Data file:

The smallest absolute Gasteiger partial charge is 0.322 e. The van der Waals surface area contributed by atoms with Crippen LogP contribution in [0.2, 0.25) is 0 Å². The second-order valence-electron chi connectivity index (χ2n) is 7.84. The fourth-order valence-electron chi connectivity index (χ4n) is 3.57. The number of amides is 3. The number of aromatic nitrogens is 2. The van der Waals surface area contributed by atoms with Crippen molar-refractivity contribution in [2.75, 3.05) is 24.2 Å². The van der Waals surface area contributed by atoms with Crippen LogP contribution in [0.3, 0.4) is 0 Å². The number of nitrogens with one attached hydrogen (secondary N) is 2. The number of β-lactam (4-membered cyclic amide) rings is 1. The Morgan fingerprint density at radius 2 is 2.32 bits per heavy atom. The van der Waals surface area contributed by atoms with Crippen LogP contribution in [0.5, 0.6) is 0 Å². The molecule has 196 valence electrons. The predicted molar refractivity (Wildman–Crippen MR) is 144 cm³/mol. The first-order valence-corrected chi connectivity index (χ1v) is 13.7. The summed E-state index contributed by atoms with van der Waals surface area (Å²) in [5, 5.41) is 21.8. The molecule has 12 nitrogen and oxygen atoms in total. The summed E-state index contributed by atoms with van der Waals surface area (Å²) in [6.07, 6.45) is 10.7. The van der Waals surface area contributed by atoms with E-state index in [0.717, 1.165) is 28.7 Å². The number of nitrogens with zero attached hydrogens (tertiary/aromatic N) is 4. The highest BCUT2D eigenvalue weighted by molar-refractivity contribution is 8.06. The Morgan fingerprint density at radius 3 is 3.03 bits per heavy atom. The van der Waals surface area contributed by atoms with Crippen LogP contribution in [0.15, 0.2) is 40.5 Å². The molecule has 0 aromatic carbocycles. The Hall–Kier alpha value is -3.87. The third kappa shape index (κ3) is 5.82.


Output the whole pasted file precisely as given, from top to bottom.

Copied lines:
The smallest absolute Gasteiger partial charge is 0.322 e. The van der Waals surface area contributed by atoms with Crippen LogP contribution in [0.2, 0.25) is 0 Å². The second-order valence-electron chi connectivity index (χ2n) is 7.84. The fourth-order valence-electron chi connectivity index (χ4n) is 3.57. The number of amides is 3. The number of aromatic nitrogens is 2. The van der Waals surface area contributed by atoms with Crippen molar-refractivity contribution in [2.75, 3.05) is 24.2 Å². The van der Waals surface area contributed by atoms with Crippen LogP contribution in [0.3, 0.4) is 0 Å². The number of nitrogens with one attached hydrogen (secondary N) is 2. The number of β-lactam (4-membered cyclic amide) rings is 1. The Morgan fingerprint density at radius 2 is 2.32 bits per heavy atom. The van der Waals surface area contributed by atoms with Crippen LogP contribution in [0.5, 0.6) is 0 Å². The molecule has 196 valence electrons. The predicted molar refractivity (Wildman–Crippen MR) is 144 cm³/mol. The first-order valence-corrected chi connectivity index (χ1v) is 13.7. The summed E-state index contributed by atoms with van der Waals surface area (Å²) in [5, 5.41) is 21.8. The molecule has 12 nitrogen and oxygen atoms in total. The summed E-state index contributed by atoms with van der Waals surface area (Å²) in [6.07, 6.45) is 10.7. The van der Waals surface area contributed by atoms with E-state index in [0.717, 1.165) is 28.7 Å². The number of nitrogens with zero attached hydrogens (tertiary/aromatic N) is 4. The highest BCUT2D eigenvalue weighted by molar-refractivity contribution is 8.06. The Morgan fingerprint density at radius 3 is 3.03 bits per heavy atom. The van der Waals surface area contributed by atoms with Crippen LogP contribution in [0.15, 0.2) is 40.5 Å². The molecule has 0 aromatic carbocycles. The Hall–Kier alpha value is -3.87. The third kappa shape index (κ3) is 5.82.